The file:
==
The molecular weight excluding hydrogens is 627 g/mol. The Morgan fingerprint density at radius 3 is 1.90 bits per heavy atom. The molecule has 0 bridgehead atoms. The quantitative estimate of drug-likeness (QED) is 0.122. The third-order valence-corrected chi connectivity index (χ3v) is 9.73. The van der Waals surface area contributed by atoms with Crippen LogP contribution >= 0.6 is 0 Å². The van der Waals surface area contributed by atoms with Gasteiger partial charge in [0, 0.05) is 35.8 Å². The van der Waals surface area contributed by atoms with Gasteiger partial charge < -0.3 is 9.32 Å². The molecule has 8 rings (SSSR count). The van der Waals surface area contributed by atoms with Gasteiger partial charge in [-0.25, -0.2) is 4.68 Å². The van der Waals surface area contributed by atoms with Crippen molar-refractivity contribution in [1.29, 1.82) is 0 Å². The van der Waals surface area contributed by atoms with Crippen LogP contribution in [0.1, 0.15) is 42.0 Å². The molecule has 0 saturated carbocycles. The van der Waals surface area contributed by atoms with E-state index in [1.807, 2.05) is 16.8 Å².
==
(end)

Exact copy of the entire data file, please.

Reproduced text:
The molecular weight excluding hydrogens is 627 g/mol. The Morgan fingerprint density at radius 3 is 1.90 bits per heavy atom. The molecule has 0 bridgehead atoms. The quantitative estimate of drug-likeness (QED) is 0.122. The third-order valence-corrected chi connectivity index (χ3v) is 9.73. The van der Waals surface area contributed by atoms with Crippen LogP contribution >= 0.6 is 0 Å². The van der Waals surface area contributed by atoms with Gasteiger partial charge in [0, 0.05) is 35.8 Å². The van der Waals surface area contributed by atoms with Gasteiger partial charge < -0.3 is 9.32 Å². The molecule has 8 rings (SSSR count). The van der Waals surface area contributed by atoms with Gasteiger partial charge in [-0.25, -0.2) is 4.68 Å². The van der Waals surface area contributed by atoms with Crippen molar-refractivity contribution in [1.29, 1.82) is 0 Å². The van der Waals surface area contributed by atoms with Crippen LogP contribution in [0.1, 0.15) is 42.0 Å². The molecule has 0 saturated carbocycles. The van der Waals surface area contributed by atoms with E-state index in [1.807, 2.05) is 16.8 Å².